I’m not in favour of healers having to relearn how to do their jobs all over again. My previous drafts rambled a lot about this point, but here’s the thing: DPS basically still does today what DPS did when WoW launched. Tanks have changed a lot, I’ll grant you, especially with this whole “active mitigation” thing. But healers had to relearn how to heal for Cataclysm. I’m not saying that was a terrible thing or that healers didn’t need a serious retooling, but here we are, just 3ish years later, and they’re removing the “mid-level” heals (or whatever you want to call them). So much for the three-heal system. (Actually, I’m well-aware that the three-heal system was already out the window come the end of Cataclysm, with healers spamming AOE and smart heals, and I can’t imagine that’s gotten any BETTER throughout Mists.)

It’s not that healing doesn’t need to be reworked, because I’m certain it does. I just think it sucks that the burden of relearning falls to the healers. Again. As if relearning your specific class again doesn’t suck enough (and it can!), learning how healing works in a whole new system of healing can be painful. Blech. I read the healing changes and immediately did not want to heal, period.

Out of the many words I’ve written on the subject, perhaps the most poignant (for me) were those that made me see that perhaps I’m just too old for this stuff. I mean, not necessarily because I’m old (because I’m not, shut up!), but because I’m weary. Part of the reason I stopped playing is because rolling with Blizzard’s punches just got really exhausting after a certain point. After seven years of adapting to every change and all the retuning and retooling and redesigning, I was just tired. Heck, I still feel tired. It used to energize me to know that changes were on the horizon. I’d jump at the chance to learn anything new.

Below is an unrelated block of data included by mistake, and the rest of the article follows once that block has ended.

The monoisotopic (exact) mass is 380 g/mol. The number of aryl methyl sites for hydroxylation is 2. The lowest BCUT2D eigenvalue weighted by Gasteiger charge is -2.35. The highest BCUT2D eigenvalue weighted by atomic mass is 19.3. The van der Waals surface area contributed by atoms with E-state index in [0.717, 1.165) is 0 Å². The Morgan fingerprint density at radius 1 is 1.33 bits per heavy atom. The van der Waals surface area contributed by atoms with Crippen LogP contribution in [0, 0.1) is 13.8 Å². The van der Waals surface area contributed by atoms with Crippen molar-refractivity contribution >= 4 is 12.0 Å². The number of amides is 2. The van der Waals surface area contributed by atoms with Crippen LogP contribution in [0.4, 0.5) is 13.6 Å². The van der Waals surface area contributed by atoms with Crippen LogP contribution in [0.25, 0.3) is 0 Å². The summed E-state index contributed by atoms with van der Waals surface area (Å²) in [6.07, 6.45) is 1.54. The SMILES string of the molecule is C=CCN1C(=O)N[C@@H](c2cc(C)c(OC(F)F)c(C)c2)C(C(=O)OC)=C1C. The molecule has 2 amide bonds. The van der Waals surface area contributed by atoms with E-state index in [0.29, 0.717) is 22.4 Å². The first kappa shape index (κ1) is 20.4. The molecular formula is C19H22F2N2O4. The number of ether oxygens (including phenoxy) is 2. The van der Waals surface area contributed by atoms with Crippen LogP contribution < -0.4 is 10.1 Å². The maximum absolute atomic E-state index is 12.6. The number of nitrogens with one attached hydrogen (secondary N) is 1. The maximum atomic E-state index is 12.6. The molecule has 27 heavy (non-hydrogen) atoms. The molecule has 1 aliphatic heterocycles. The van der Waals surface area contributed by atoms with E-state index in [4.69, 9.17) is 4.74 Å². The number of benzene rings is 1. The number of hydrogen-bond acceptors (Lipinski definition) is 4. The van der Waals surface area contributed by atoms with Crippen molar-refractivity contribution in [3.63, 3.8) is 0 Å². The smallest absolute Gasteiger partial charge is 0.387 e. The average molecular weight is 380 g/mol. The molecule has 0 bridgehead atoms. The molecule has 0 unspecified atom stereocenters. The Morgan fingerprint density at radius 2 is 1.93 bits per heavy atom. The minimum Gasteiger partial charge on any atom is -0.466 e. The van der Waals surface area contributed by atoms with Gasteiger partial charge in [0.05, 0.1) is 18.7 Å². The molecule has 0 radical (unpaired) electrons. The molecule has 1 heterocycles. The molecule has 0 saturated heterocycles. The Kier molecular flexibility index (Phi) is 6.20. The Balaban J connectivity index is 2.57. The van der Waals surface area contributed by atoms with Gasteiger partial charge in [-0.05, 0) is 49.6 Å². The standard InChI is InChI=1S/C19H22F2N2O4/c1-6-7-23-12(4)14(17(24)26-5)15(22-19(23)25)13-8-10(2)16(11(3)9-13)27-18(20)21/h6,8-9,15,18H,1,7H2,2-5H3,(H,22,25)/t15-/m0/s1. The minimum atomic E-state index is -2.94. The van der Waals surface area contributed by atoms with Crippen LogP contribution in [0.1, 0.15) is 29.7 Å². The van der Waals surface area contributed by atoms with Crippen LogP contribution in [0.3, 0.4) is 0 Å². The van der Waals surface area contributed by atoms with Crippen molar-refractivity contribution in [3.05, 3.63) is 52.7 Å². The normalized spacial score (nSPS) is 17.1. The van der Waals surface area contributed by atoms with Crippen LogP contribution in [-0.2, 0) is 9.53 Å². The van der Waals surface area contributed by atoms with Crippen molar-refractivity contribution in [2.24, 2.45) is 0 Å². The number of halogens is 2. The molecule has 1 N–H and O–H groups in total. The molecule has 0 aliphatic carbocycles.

But I just… don’t, anymore. That lack of passion, lack of desire to learn, it kind of indicates to me that maybe I’ve truly outgrown the game…

But You Just Pre-Ordered! WTF?

Warlords of Draenor Pre-order
… yeah, I did. Guilty as charged. I bought the pre-order for two main reasons:

  1. I’m going to at least check out the new expansion. That’s never been in doubt, even if my lifelong dream of getting server-first skinning has been crushed. I also had the money to pay for it now, so why not spend it now on something I know I’m going to want to have later?
  2. Even if I don’t play much for Warlords of Draenor, I want my stable of alts to be ready for the expansion for money-making purposes. (I’ve quite enjoyed having a stash of over 220,000 gold sitting there, ready for me if I ever wanted to come back and raid seriously again.)

I’m also seriously considering resubbing for a bit, but I wouldn’t expect that to last through to release. Maybe I’ll spend the next month or two playing around a bit and then let things lapse before coming back at the 6.0 patch, at which point I will endeavour to learn how to heal all over again, unless it really makes me want to cry. (Which is a possibility.) Still, I feel as though I owe the community at least a 6.0 holy paladin primer. We’ll see.

That said, because I pre-ordered, I have a shiny new boost to 90 I could use, if I resubbed, and I am incapable of deciding. Here’s a poll. Vote for your favourite options and I promise to take them into consideration.

On Leadership

I have a staggering number of drafts in my draft folder, but at 3:53am, I find that I’m inspired to write a post about something that doesn’t exactly come up in any of the 30+ drafts of half-written blog posts.

That is leadership.

Brutall, the GM of Static of Arthas (H-US), has this little YouTube channel and did a video about me and my guides today. I initially wrote to Brutall a couple of months ago (good grief, that long ALREADY?) because I had started watching his videos and I knew that this random bald, bearded dude on the Internet (with an odd affinity for tacos) was on the same page that I was. I’m sure we have differences of opinion about small things, but so very much of what he was saying in his videos was stuff I had either said myself or had written down either on this blog or in my guides.

Today’s video that he released rendered me actually speechless. ME. I know. Inconceivable to think of me as “speechless”, right?! The video was exceedingly kind and positive. It helps that he called me a “young lady”. I don’t think he knows I’m older than he is… ;) But, honestly, I feel honoured that Brutall felt that we ARE on the same page when it comes to World of Warcraft and raiding and leading, because this guy is so charismatic and cheerful and positive and insert all kinds of awesome adjectives here. I feel we are united in our goal to help people out by leading them through problems, helping them to avoid common pitfalls and generally, just to be better at what they aim to do.